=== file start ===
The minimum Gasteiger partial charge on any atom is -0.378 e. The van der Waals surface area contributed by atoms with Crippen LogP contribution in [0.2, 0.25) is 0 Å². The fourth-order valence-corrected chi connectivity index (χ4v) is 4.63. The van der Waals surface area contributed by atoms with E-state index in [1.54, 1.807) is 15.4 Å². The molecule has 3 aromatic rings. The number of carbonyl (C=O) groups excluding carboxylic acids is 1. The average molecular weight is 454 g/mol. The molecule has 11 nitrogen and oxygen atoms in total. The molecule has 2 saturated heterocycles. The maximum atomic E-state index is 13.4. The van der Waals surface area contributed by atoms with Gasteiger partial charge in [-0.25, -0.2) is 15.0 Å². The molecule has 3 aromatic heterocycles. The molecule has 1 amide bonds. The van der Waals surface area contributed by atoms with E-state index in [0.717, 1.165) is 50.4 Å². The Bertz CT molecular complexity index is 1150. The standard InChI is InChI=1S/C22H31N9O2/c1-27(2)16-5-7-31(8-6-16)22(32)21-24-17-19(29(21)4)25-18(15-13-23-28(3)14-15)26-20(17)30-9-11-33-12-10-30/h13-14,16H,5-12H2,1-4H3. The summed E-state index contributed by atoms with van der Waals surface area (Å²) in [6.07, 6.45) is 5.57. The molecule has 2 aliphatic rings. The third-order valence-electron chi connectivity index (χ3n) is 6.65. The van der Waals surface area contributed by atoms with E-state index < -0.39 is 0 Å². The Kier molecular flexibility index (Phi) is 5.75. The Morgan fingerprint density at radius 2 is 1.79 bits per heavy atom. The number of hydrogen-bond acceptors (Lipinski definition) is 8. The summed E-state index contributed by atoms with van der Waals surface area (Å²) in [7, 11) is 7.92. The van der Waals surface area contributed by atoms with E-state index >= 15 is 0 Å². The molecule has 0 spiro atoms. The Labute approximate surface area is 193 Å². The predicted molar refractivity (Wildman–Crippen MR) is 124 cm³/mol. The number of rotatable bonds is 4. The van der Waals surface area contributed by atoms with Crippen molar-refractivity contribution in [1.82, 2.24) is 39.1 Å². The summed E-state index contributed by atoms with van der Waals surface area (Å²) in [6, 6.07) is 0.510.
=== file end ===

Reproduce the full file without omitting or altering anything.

The minimum Gasteiger partial charge on any atom is -0.378 e. The van der Waals surface area contributed by atoms with Crippen LogP contribution in [0.2, 0.25) is 0 Å². The fourth-order valence-corrected chi connectivity index (χ4v) is 4.63. The van der Waals surface area contributed by atoms with E-state index in [1.54, 1.807) is 15.4 Å². The molecule has 3 aromatic rings. The number of carbonyl (C=O) groups excluding carboxylic acids is 1. The average molecular weight is 454 g/mol. The molecule has 11 nitrogen and oxygen atoms in total. The molecule has 2 saturated heterocycles. The maximum atomic E-state index is 13.4. The van der Waals surface area contributed by atoms with Gasteiger partial charge in [-0.25, -0.2) is 15.0 Å². The molecule has 3 aromatic heterocycles. The molecule has 1 amide bonds. The van der Waals surface area contributed by atoms with E-state index in [0.717, 1.165) is 50.4 Å². The Bertz CT molecular complexity index is 1150. The standard InChI is InChI=1S/C22H31N9O2/c1-27(2)16-5-7-31(8-6-16)22(32)21-24-17-19(29(21)4)25-18(15-13-23-28(3)14-15)26-20(17)30-9-11-33-12-10-30/h13-14,16H,5-12H2,1-4H3. The summed E-state index contributed by atoms with van der Waals surface area (Å²) in [6.07, 6.45) is 5.57. The molecule has 2 aliphatic rings. The third-order valence-electron chi connectivity index (χ3n) is 6.65. The van der Waals surface area contributed by atoms with E-state index < -0.39 is 0 Å². The Kier molecular flexibility index (Phi) is 5.75. The Morgan fingerprint density at radius 2 is 1.79 bits per heavy atom. The number of hydrogen-bond acceptors (Lipinski definition) is 8. The summed E-state index contributed by atoms with van der Waals surface area (Å²) in [7, 11) is 7.92. The van der Waals surface area contributed by atoms with E-state index >= 15 is 0 Å². The molecule has 0 spiro atoms. The Labute approximate surface area is 193 Å². The predicted molar refractivity (Wildman–Crippen MR) is 124 cm³/mol. The number of rotatable bonds is 4. The van der Waals surface area contributed by atoms with Crippen molar-refractivity contribution in [1.82, 2.24) is 39.1 Å². The summed E-state index contributed by atoms with van der Waals surface area (Å²) in [6, 6.07) is 0.510.